Grace Jordan // THE CHIMES
The sudden spike of COVID-19 cases in the US has not only shut down our nation’s schools and businesses, but it has also put a hold on the sports world, where teams of all levels are on a hiatus.
The NBA, NHL, MLB and NFL have all pushed their seasons back with hopes of beating the virus. With professional leagues taking significant action, it was only a matter of time before the collegiate sports world made a statement too.
To take precautionary measures, Biola Athletics officially announced on March 15 that all spring sports will suspend all competition, effective immediately. This was in accordance with the PacWest and the NCAA, which have canceled all sporting events, including March Madness, to prevent the spread of COVID-19 among players, staff and fans.
The call for action follows the Centers for Disease Control and Prevention’s guidelines to prevent the spread of COVID-19. The hiatus has put an abrupt end to athletes’ seasons—and for many, this spring 2020 season was their last.
Before the virus arrived on US soil, athletes were solely focused on playing the best level of competition they could, with hopes of ending up in postseason play—something Biola had just been granted to compete in this year.
“Our new coaching staff instilled in us a sincere belief that this would be the beginning of a decade of dominance for Biola baseball,” said senior pitcher Joey Leavitt. “This translated to an incredible confidence on the field. And with several key players dealing with injuries, we were certain that once we were all healthy and able to reach our true potential we would be unstoppable.”
However, just 14 games into their season, competition was shut down, leaving in-season athletes distraught.
“We’ve been playing, training and sacrificing for this game since we were little kids, and many only dream of being on a team like this one,” Leavitt said. “Having our season come to such an abrupt end is heartbreaking.”
Paula Damas, a senior pitcher with Biola softball, has been perfecting her craft for 15 years. Now, Damas can only wonder what the outcome of her senior season could have been.
“It is disappointing, as is the whole situation,” Damas said. “We all knew this team was special and we were excited to see how the rest of the season was going to play out for us. I definitely planned for my senior season to go differently, but God clearly had a different plan.”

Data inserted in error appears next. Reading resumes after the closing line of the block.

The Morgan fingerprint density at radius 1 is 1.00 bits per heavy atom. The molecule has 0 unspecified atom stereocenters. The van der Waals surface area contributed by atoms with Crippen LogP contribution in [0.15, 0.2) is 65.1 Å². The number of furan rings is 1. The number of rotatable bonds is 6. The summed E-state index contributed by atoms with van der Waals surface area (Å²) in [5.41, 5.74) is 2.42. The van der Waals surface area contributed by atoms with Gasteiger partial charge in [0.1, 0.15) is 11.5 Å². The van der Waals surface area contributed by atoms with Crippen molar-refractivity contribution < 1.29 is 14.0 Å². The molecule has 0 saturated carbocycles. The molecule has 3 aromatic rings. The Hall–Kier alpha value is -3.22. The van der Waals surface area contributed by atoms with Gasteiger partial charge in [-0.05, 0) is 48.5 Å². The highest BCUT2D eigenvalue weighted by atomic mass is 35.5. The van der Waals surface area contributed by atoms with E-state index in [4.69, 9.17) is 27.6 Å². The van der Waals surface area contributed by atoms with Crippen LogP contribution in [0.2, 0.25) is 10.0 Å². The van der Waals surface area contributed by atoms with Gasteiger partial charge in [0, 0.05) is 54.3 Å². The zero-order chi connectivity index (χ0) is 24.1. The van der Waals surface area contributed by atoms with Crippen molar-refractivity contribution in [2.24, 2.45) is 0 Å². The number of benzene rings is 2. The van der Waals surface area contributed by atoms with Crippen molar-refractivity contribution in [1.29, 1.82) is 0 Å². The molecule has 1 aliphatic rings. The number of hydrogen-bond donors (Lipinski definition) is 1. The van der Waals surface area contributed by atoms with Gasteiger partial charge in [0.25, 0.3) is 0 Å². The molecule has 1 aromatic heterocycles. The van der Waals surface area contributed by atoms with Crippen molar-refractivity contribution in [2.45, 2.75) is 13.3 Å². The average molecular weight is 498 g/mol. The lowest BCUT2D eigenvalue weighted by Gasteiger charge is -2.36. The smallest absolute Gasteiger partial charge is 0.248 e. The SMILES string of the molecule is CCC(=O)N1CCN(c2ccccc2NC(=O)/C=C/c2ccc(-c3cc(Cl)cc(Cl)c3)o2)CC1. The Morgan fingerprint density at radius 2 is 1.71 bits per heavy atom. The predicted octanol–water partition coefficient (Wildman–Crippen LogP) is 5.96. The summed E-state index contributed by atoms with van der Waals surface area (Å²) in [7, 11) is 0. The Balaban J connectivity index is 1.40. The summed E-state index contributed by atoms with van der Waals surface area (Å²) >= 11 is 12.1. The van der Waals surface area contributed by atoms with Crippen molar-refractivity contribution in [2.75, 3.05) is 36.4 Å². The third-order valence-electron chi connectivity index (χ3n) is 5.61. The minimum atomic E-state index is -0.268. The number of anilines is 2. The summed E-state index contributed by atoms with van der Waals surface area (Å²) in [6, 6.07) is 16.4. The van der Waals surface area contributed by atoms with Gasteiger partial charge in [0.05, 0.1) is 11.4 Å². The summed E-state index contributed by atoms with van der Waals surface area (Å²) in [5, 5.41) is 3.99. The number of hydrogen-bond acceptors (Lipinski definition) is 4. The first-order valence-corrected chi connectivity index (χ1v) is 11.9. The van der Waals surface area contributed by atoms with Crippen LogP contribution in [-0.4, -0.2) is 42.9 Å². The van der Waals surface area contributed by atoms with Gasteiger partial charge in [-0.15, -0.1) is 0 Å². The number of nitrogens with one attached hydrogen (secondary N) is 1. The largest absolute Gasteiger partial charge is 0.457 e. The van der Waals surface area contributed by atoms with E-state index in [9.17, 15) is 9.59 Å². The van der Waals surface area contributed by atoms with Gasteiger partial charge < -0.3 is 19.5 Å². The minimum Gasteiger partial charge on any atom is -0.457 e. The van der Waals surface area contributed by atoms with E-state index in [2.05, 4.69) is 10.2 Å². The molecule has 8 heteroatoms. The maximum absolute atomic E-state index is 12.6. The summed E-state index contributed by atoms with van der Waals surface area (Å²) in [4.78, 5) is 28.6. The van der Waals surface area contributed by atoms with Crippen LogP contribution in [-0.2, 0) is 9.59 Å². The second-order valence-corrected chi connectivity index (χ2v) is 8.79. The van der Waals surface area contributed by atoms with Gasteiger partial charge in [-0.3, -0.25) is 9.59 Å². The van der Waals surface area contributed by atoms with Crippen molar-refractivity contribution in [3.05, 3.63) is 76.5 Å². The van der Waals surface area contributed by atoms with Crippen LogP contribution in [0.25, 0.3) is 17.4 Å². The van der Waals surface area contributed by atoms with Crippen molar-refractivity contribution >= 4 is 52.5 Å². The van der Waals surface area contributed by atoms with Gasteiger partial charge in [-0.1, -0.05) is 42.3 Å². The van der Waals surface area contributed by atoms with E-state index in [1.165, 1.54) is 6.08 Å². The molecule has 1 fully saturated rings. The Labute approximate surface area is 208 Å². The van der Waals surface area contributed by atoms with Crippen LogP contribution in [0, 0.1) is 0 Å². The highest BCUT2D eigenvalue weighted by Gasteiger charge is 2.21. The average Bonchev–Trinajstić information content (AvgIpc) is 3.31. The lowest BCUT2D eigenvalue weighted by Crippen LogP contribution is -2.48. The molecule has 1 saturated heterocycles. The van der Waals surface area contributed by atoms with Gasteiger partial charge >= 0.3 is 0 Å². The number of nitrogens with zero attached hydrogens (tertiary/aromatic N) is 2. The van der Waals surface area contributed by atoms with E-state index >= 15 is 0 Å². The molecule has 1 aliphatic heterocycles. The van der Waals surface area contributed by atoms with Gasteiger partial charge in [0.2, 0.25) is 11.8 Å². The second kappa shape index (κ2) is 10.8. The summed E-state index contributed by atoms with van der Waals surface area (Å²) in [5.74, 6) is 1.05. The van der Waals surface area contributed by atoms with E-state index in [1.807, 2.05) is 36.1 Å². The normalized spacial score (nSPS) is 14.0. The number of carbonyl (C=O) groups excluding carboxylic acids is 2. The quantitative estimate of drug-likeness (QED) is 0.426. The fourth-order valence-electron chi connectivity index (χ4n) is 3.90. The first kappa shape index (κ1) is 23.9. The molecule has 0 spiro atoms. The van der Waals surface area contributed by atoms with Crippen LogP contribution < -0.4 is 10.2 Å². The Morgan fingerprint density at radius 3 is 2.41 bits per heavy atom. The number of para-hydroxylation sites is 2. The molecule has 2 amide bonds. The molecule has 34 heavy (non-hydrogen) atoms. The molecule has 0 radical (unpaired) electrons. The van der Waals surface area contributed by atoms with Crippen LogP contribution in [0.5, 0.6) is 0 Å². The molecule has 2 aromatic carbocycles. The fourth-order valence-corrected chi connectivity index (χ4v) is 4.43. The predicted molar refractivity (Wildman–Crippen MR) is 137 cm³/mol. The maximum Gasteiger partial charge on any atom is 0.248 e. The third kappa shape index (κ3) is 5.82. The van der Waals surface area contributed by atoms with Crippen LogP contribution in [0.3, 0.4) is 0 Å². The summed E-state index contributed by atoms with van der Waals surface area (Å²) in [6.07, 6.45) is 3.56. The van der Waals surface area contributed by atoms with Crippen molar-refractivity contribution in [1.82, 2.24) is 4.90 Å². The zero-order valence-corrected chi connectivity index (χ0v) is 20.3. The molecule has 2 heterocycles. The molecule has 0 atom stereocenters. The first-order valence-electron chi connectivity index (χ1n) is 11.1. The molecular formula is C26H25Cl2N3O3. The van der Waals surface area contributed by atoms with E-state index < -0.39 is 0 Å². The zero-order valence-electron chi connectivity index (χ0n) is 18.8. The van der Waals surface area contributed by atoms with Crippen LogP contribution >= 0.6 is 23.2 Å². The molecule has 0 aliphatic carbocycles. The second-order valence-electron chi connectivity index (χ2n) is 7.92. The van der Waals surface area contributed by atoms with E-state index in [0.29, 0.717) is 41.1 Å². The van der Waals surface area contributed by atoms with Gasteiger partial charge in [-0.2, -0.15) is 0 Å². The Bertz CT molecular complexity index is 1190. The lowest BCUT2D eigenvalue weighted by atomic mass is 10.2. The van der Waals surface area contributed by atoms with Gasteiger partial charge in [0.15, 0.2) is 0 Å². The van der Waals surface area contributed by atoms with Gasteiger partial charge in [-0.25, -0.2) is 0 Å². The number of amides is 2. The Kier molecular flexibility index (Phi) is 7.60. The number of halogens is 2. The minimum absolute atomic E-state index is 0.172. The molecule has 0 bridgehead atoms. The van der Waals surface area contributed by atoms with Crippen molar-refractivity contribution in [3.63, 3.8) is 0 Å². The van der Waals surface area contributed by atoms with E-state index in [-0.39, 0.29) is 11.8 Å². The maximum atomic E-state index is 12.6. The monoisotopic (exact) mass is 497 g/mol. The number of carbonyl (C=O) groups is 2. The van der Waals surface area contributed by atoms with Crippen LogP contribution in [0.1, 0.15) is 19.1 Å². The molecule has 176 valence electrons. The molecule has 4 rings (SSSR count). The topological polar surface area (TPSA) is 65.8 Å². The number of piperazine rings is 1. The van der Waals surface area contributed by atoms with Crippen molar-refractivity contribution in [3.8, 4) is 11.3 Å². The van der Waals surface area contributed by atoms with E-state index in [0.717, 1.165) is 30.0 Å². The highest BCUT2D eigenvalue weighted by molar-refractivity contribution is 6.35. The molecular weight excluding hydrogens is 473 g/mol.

The COVID-19 virus still presents a lot of unknowns. Because of the uncertainty surrounding the length of time it will take to contain this virus, the NCAA decided to cancel all spring sports instead of postpone play. Other leagues came up with a different plan for action.
“I think the best course of action [for Biola] would have been to mirror the decisions of MLB and their suspension until mid-April,” Leavitt said.
But while professional sports leagues may push their seasons to continue into the summer, Biola Athletics and other collegiate sports leagues decided to scratch the remainder of the season since expanding the season after school is out could cause challenges.
“I wouldn’t say that I agree with the NCAA or Biola, but I understand that they are looking out for the well-being and health of student-athletes and with how this virus seems to be progressing,” Damas said. “Although, I do understand it does not take away from the fact that we were disappointed when our season was canceled.”
Even with the abrupt halt in Biola Athletics, competition will continue, it is just a matter of time. Damas said what matters for the time being is focusing on the health and safety of the country.
“Everything happens for a reason,” Damas said. “And at the end of the day, this is a sport and compared to what is going on in the world right now, I understand why it all ended the way it did.”